Food Allergies vs. Food Sensitivities
Are you feeling groggy after your last meal? Feel like you always have a cold coming on, or your energy is running low? Have you ever considered that your symptoms could be related to the foods you’re eating? There is growing recognition in North America about the effects of certain foods on our health. Food allergies and sensitivities can manifest themselves in many different ways. Here is what you need to know to navigate the world of food allergies and sensitivities.
Even though a small percentage of people have food allergies, food allergies are more common than intolerances, and have the potential to be more severe.1 Allergies evoke an immune response in your body from the proteins in food. Rather than recognizing the protein as nourishment, your body sees the protein as a threat, creating antibodies called immunoglobulin E (IgE). The next time you eat these proteins – even a minimal amount – your body will release antibodies, causing a reaction. The top 10 common allergens today are: eggs, dairy, mustard, peanuts, seafood, sesame, soy, sulphites, tree nuts, and wheat.2
American Academy of Pediatrics estimates that 5.1 percent of American children have food allergies.3 5 to 6 percent of Canadian children have a self-reported food allergy and 3 to 4 percent of Westernized adults have a reported food allergy.1However, if you know the symptoms, there are proactive steps you can take to feel well and avoid potential allergens.
Symptoms of a food allergy:
- Digestive issues
- Chronic fatigue
- Inflammation and swelling
- Asthma or inhibited breathing
- In some cases, anaphylactic shock.
What you can do:
- If you are suspicious of an allergy, make an appointment for an allergy test with a health care practitioner.
- Alter your diet by removing potential allergens.
- Read labels! Allergens you may test positive for, like soy, dairy, corn or gluten, are in a myriad of things as fillers, emulsifiers, or blended with spices. Read the labels on food packages to be sure.
A key difference between food allergies and intolerances is that an allergy immediately causes a reaction with even the smallest amount ingested, whereas intolerances often express only when a larger amount is eaten.1 With food intolerances, the reaction is often not an immediate response, but may be delayed a few hours, even the next day.
Lactose intolerance is a one of the most common forms of food intolerances. If you are lactose intolerant, your body does not produce enough lactase enzymes to digest dairy. This can cause digestive upset, gas, and discomfort.
Symptoms of food intolerances
- Digestive upset: gas, gastrointestinal issues, bloating, discomfort
- Dry skin
- Fatigue after eating certain foods
- Mood change after eating certain foods, poor concentration, stress and anxiety
What you can do:
- Eat a clean diet and possibly consider an elimination diet.
By working with a health care practitioner, you can eliminate foods that you think may be aggravating your intolerances. These health care practitioners can specialize in food intolerances: allergists, dieticians (FODMAP or LEAP certified), registered holistic nutritionists, and naturopathic doctors.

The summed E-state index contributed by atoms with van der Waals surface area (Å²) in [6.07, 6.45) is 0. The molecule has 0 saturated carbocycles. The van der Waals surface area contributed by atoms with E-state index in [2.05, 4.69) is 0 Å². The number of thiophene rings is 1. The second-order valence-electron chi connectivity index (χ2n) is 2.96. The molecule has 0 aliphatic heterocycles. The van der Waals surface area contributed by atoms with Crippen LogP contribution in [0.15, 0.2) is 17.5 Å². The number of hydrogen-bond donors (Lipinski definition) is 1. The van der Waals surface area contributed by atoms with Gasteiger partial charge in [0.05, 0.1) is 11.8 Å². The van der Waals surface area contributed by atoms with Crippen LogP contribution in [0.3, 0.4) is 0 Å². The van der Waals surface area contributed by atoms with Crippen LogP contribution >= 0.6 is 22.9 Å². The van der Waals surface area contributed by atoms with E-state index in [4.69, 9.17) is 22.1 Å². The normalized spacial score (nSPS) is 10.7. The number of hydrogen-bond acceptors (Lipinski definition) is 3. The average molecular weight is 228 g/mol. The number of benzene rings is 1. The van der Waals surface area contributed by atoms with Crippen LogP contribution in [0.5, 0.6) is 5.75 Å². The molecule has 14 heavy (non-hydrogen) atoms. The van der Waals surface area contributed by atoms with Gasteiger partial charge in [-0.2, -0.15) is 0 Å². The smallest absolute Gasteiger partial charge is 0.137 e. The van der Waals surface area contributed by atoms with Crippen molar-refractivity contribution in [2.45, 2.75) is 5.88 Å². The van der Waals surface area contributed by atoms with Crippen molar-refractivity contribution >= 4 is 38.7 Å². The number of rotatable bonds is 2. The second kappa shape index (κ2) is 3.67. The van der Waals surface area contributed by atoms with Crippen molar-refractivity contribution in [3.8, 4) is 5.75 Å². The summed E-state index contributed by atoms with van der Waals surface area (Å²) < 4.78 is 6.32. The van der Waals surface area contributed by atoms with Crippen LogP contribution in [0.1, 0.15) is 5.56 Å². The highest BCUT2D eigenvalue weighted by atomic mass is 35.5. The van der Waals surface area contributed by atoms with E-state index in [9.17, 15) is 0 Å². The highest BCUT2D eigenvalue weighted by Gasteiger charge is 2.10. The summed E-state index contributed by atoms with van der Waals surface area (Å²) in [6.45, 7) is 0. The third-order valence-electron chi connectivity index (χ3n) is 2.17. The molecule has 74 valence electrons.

- Use food alternatives to substitute any eliminated foods.
For example, try almond or rice milk in place of dairy milk. This will set you up for success, without any major changes to your daily routine.
- Stay hydrated.
This is essential for proper mineral balance, and digestion. Besides plain water, drink tea, lemon water or Vega Electrolyte Hydrator throughout the day.
- Focus on nutrient-dense foods.
Make sure you are getting the vitamins and minerals you need to support energy, digestive function and longevity. You can also try soaking or sprouting seeds, nuts and legumes to improve their digestibility and to utilize their enzymes, helping your digestive process.
- Minimize stress.
Mental or physical stress can limit digestive function and potentially create imbalance in your gut.4 During periods of stress, your body goes into a fight-or-flight mode, diminishing digestive fire. Calm down with daily yoga or meditation.
- Choose whole food based alternatives.
Allergen/ sensitivity-free foods are becoming more common; however, many are not nutrient-dense. Fillers and refined foods are often used to make up for what’s been taken out, so look for alternatives that use whole food-based ingredients. Vega products are minimally processed plant-based supplements that are free of dairy, gluten and soy.
Knowing where to start is the first step on your road to health and longevity. Luckily finding nutrient-dense, allergen-free foods has never been easier. All the best in your journey towards health.
References (APA Format):
- Health Canada. (2012). Food and Nutrition: Food Allergies and Intolerances. Accessed on 5/20/13 from: http://www.hc-sc.gc.ca/fn-an/securit/allerg/index-eng.php#fnb1
- Health Canada (2012). Food Allergies. Accessed on 5/20/13 fromhttp://www.hc-sc.gc.ca/fn-an/securit/allerg/fa-aa/index-eng.php
- Branum, A., Lukacs, S. (2009).Food Allergy among Children in the United States. American Academy of Pediatrics. 124 (6). Accessed on 5/20/13 from http://pediatrics.aappublications.org/content/124/6/1549.full.pdf+html
- Kiecolt-Glaser, J. (2010).Stress, Food, and Inflammation: Psychoneuroimmunology and Nutrition at Cutting Edge. Psychosomatic Medicine: Journal of Biobehavioral Medicine. 72 (4). Accessed on 5/20/13 from http://www.psychosomaticmedicine.org/content/72/4/365.full.pdf+html
June 11, 2013 meganwollenberg
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